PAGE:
Unicorn Selfies: Another Phoebe and Her Unicorn Adventure

Unicorn Selfies: Another Phoebe and Her Unicorn Adventure

I feel like a broken record when I talk about Phoebe and Her Unicorn, because I love every book, and it always amazes me that such a long-running comic strip stays so fresh and insightful. That’s a real testament to Dana Simpson’s skills.

That’s a wonderful thing, particularly at this time of year. I just read Unicorn Selfies, the fifteenth book (!) in the series. (There’s been another since then, Unicornado, that came out in October. I am behind, as always.)

Unicorn Selfies: Another Phoebe and Her Unicorn Adventure

It does reprint a comic strip, so there aren’t substantial storylines (although sometimes a week’s worth, five strips, does continue an idea), but some of the topics include making a club just to hang out together and visiting a unicorn family reunion — which brings up some very relatable emotions about worrying how much you will impress your relatives. Phoebe tries to teach Marigold how to rebel, and different family structures makes her appreciate her own parents, who let her have a pretty weird childhood. Most significant to me was the section where Phoebe discovers that the internet disagrees with her about how good a movie was.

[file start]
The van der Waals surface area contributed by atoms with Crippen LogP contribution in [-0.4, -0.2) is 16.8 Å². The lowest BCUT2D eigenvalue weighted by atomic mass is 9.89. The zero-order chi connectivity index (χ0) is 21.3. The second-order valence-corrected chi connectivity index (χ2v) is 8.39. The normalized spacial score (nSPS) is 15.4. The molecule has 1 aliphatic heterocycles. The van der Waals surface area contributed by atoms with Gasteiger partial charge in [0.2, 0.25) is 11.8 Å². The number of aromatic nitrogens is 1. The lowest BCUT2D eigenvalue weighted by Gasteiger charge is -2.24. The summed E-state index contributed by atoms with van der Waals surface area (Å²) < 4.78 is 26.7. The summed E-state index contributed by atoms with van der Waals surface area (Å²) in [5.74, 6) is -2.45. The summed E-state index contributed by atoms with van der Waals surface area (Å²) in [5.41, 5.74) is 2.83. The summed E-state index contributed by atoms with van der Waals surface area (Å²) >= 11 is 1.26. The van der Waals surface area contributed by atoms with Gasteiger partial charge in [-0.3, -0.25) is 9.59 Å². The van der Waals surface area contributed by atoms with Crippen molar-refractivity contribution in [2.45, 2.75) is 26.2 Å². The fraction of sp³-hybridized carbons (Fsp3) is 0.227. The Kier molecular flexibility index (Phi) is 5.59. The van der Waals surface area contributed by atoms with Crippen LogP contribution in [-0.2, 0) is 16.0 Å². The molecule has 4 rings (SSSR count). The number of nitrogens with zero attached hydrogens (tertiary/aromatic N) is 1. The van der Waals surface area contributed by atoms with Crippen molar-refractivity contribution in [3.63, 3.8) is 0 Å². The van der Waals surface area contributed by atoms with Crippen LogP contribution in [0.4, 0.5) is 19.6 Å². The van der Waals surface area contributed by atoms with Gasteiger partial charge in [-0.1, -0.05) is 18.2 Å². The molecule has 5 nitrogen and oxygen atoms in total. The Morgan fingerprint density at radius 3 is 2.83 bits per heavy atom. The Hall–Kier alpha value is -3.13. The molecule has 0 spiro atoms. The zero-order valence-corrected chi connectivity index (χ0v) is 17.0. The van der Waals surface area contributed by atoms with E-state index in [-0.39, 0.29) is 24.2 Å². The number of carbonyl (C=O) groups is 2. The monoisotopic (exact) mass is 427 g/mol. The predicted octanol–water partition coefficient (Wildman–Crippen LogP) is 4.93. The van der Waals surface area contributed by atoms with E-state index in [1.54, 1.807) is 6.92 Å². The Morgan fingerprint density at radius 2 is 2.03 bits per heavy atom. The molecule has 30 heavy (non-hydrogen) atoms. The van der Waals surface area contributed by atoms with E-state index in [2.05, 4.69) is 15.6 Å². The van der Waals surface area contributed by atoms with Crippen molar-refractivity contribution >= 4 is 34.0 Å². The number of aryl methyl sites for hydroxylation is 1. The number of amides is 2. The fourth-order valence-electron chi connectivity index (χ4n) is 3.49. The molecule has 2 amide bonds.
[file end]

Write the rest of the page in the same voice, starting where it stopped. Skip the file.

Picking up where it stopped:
The segment where Marigold accidentally brings Phoebe’s art doodles to life is really neat, visually, as the doodles are in a childlike style. Plus, it kicks off with a passionate statement about art and science being compatible. And then there are the cozy moments where the two appreciate their friendship. I was pleasantly surprised by how my mindset was affected by some of the creative and clever ideas on display here.

As with every Phoebe and Her Unicorn book, Unicorn Selfies is highly recommended.

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